If you have to drive to work (and only need a car for that reason) the calculations are even more depressing. If I needed to drive on that $7 an hour job, and say the car cost me $75 a week, I would have been making an effective wage of $2.80 an hour (assuming the commute took the same amount of time, which it probably would have). Honestly, it’s pointless working once you net low amounts like that.

  5. Dovetail this with the Uber story. Share the cars, eliminate the parking, the jobs and housing are more dense, time money and economic opportunity go up

  6. Sprawl and awful transit options definitely have impact even when pay scales are higher and the gross, wanton destruction of the American natural environment by sprawl is something that we’ll be dealing with for a very long time, but a $7.25 minimum wage is at the root of this problem. Exquisite transit doesn’t solve that evil.

  7. I understand mobility issues but those are usually served by paratransit services as well. I cannot for the life of me understand why bus routes have continued to be significantly slower than biking though.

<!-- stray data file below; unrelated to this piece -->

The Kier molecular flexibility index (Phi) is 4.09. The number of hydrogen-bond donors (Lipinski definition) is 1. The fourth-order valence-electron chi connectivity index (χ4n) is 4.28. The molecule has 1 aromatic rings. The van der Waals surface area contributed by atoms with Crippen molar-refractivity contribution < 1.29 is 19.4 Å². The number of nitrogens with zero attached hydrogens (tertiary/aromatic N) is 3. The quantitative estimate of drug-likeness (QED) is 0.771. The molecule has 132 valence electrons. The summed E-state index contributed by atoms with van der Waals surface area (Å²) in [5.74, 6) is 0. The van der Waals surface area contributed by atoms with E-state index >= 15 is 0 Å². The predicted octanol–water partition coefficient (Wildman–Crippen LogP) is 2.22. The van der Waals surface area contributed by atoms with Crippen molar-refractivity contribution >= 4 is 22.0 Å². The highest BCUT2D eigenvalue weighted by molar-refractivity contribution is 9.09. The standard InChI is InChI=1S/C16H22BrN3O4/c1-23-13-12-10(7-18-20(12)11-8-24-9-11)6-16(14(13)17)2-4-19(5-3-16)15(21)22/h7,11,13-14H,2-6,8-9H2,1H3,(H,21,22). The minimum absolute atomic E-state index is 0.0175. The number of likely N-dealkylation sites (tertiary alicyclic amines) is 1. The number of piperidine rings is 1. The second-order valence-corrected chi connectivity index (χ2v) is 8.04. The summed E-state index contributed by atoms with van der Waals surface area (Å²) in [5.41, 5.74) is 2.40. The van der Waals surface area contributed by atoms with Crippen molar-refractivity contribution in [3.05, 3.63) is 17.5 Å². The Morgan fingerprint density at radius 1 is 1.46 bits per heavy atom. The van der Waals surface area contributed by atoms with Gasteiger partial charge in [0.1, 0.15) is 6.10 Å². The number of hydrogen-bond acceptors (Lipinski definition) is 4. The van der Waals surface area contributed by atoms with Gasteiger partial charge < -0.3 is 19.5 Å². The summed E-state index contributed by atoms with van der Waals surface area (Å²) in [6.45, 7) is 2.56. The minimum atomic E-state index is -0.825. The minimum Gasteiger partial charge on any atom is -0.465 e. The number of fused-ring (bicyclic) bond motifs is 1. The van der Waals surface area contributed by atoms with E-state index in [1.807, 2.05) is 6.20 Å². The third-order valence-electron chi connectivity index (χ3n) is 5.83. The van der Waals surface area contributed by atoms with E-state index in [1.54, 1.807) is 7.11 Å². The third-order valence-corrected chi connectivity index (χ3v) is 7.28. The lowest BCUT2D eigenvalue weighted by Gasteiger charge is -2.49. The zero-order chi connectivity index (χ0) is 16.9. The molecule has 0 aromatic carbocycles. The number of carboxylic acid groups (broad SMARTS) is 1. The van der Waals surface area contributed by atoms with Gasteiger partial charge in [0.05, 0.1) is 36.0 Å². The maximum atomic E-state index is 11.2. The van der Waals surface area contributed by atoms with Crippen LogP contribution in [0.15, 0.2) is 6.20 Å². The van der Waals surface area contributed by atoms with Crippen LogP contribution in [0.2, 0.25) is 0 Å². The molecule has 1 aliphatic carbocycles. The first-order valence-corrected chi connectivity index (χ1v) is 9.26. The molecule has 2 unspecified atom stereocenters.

8. Please. 8 MPH on transit would be a welcomed luxury here in San Francisco, the supposed Transit First tech capital. On a good day, it takes me almost an hour to go less than 6 miles on the Muni system…and that’s on one train line. Long commutes, many of which are more than 2 hours one way, are common in the Bay Area. Many of these commuters are making big bucks too.

    I’m familiar with Rochester. It’s a decaying rust belt town with a barely breathing downtown. It has much bigger issues to deal with than whining about a 60-minute bus commute.

  9. How about providing incentives to bring people back to the inner city to live AND work. Building new highways is only going to exacerbate the problem and encourage sprawl.